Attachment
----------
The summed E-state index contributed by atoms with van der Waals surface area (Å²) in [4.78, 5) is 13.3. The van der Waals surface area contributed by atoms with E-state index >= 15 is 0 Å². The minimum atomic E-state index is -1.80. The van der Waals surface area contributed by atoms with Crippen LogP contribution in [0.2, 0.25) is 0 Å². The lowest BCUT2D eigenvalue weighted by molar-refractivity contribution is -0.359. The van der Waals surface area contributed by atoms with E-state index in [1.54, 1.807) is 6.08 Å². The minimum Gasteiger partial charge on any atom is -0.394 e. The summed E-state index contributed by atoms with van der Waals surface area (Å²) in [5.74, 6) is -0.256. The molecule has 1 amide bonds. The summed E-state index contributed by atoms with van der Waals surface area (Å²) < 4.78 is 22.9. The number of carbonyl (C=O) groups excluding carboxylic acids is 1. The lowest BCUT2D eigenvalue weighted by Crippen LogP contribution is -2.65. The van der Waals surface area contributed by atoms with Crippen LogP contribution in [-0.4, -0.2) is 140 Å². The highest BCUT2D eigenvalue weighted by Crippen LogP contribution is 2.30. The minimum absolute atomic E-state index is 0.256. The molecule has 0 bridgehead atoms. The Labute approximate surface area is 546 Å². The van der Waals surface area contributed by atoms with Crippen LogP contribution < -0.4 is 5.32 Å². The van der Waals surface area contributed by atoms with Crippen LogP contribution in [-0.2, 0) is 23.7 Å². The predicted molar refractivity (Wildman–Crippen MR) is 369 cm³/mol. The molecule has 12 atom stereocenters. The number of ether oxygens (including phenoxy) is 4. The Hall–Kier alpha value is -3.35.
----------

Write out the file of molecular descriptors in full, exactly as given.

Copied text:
The summed E-state index contributed by atoms with van der Waals surface area (Å²) in [4.78, 5) is 13.3. The van der Waals surface area contributed by atoms with E-state index >= 15 is 0 Å². The minimum atomic E-state index is -1.80. The van der Waals surface area contributed by atoms with Crippen LogP contribution in [0.2, 0.25) is 0 Å². The lowest BCUT2D eigenvalue weighted by molar-refractivity contribution is -0.359. The van der Waals surface area contributed by atoms with E-state index in [1.54, 1.807) is 6.08 Å². The minimum Gasteiger partial charge on any atom is -0.394 e. The summed E-state index contributed by atoms with van der Waals surface area (Å²) in [5.74, 6) is -0.256. The molecule has 1 amide bonds. The summed E-state index contributed by atoms with van der Waals surface area (Å²) < 4.78 is 22.9. The number of carbonyl (C=O) groups excluding carboxylic acids is 1. The lowest BCUT2D eigenvalue weighted by Crippen LogP contribution is -2.65. The van der Waals surface area contributed by atoms with Crippen LogP contribution in [-0.4, -0.2) is 140 Å². The highest BCUT2D eigenvalue weighted by Crippen LogP contribution is 2.30. The minimum absolute atomic E-state index is 0.256. The molecule has 0 bridgehead atoms. The Labute approximate surface area is 546 Å². The van der Waals surface area contributed by atoms with Crippen LogP contribution < -0.4 is 5.32 Å². The van der Waals surface area contributed by atoms with Crippen LogP contribution in [-0.2, 0) is 23.7 Å². The predicted molar refractivity (Wildman–Crippen MR) is 369 cm³/mol. The molecule has 12 atom stereocenters. The number of ether oxygens (including phenoxy) is 4. The Hall–Kier alpha value is -3.35.